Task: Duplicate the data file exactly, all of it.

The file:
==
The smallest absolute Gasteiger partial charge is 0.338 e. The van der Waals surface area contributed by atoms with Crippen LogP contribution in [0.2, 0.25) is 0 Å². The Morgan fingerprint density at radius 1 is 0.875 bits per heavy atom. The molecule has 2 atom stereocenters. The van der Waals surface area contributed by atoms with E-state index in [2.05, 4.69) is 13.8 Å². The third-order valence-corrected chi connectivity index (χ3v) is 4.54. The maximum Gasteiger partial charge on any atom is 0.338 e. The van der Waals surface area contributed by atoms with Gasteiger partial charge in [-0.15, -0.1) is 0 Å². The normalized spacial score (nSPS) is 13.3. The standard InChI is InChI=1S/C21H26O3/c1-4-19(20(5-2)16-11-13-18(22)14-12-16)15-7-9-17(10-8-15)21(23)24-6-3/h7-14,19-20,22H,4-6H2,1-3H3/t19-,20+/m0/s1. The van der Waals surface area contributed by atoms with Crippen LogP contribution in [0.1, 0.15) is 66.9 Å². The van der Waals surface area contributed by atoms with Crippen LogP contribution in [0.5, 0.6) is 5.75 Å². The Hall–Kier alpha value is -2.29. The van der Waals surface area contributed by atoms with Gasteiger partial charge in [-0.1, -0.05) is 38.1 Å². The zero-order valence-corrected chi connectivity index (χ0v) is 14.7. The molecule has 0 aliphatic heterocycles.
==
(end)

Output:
The smallest absolute Gasteiger partial charge is 0.338 e. The van der Waals surface area contributed by atoms with Crippen LogP contribution in [0.2, 0.25) is 0 Å². The Morgan fingerprint density at radius 1 is 0.875 bits per heavy atom. The molecule has 2 atom stereocenters. The van der Waals surface area contributed by atoms with E-state index in [2.05, 4.69) is 13.8 Å². The third-order valence-corrected chi connectivity index (χ3v) is 4.54. The maximum Gasteiger partial charge on any atom is 0.338 e. The van der Waals surface area contributed by atoms with Gasteiger partial charge in [-0.15, -0.1) is 0 Å². The normalized spacial score (nSPS) is 13.3. The standard InChI is InChI=1S/C21H26O3/c1-4-19(20(5-2)16-11-13-18(22)14-12-16)15-7-9-17(10-8-15)21(23)24-6-3/h7-14,19-20,22H,4-6H2,1-3H3/t19-,20+/m0/s1. The van der Waals surface area contributed by atoms with Crippen LogP contribution in [0.1, 0.15) is 66.9 Å². The van der Waals surface area contributed by atoms with Crippen LogP contribution in [0.5, 0.6) is 5.75 Å². The Hall–Kier alpha value is -2.29. The van der Waals surface area contributed by atoms with Gasteiger partial charge in [-0.1, -0.05) is 38.1 Å². The zero-order valence-corrected chi connectivity index (χ0v) is 14.7. The molecule has 0 aliphatic heterocycles.